The original Aberdeen Centre in the early 1990s. (City of Richmond)

aberdeen centre richmond original

The original Aberdeen Centre in the early 1990s. (City of Richmond)

aberdeen centre richmond original

The original Aberdeen Centre in the early 1990s. (City of Richmond)

But competition for this booming marketplace was not far behind.

Parker Place opened just to the south in 1993 with over a hundred businesses, and this was followed by Yaohan Centre and Presidential Plaza in 1994 just to the north.

Over time, this so-called “Golden Triangle” eventually grew to become the “Golden Village,” with new commercial developments — mainly strip malls — in the area creating an even larger cluster of Asian shops and restaurants.

The explosive growth of the Golden Village effectively created a new contemporary Chinatown for Metro Vancouver, and in the process it became one of the largest factors for the rapid demise of historic Chinatown at the edge of downtown Vancouver.

Aberdeen Centre continued to be the flagship attraction of the Golden Village, but with its limited size it was losing market share and potential businesses to neighbouring developments, especially the newer malls.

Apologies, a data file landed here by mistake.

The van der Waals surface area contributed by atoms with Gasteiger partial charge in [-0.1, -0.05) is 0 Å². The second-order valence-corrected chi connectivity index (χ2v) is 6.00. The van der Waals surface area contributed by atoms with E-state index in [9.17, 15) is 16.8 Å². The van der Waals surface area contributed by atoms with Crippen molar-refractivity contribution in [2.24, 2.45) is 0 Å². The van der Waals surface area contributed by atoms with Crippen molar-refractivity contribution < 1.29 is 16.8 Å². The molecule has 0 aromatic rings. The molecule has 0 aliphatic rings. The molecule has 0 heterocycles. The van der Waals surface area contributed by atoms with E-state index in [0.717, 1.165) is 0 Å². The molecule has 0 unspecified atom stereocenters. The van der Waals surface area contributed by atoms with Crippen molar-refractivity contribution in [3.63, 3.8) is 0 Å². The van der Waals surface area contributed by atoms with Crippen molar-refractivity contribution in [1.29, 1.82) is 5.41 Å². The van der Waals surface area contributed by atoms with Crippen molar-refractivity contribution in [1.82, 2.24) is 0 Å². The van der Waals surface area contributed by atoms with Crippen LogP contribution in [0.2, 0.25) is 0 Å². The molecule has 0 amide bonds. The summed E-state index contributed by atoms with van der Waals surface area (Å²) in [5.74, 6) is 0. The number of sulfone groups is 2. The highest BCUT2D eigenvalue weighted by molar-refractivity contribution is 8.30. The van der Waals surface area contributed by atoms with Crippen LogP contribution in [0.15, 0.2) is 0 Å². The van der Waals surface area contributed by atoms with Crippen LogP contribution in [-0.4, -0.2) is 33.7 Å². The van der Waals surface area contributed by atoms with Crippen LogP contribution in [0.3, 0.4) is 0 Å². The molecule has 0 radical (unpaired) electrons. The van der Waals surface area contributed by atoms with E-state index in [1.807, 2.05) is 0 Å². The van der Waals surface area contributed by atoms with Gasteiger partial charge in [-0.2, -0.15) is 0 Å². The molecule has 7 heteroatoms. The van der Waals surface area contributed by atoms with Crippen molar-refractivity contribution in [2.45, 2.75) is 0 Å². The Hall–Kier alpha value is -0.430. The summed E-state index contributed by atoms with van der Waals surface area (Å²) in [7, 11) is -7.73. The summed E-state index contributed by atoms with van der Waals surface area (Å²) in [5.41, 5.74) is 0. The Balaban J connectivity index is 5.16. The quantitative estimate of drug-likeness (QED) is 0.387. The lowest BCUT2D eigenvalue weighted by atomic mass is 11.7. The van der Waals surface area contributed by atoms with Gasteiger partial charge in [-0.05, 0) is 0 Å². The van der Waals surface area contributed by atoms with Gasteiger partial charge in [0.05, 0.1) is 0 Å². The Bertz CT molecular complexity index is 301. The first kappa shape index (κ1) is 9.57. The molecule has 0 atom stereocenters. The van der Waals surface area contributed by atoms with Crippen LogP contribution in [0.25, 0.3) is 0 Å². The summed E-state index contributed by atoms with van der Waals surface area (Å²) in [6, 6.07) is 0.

aberdeen centre richmond original

The original Aberdeen Centre in the early 1990s. (City of Richmond)

aberdeen centre richmond original

The original Aberdeen Centre in the early 1990s. (City of Richmond)

aberdeen centre richmond original

The original Aberdeen Centre in the early 1990s. (City of Richmond)

In 1996, just six years after Aberdeen Centre’s opening, Fairchild submitted a rezoning application for the mall property and several adjacent residential lots on the east side of the mall, along Hazelbridge Way, for the redevelopment of the property into a larger shopping centre. This necessitated a realignment of Hazelbridge Way near the intersection with Cambie Road.

Fairchild enlisted Bing Thom Architects, now known as Revery Architecture, for the design of the new indoor mall.

The old mall was demolished in 2002, and the new contemporary international-style mall — designed as an “urban lantern” — that exists today opened in 2004 with an aim to broaden and expand the property’s customer base.

aberdeen centre richmond original

The original Aberdeen Centre in the early 1990s. (City of Richmond)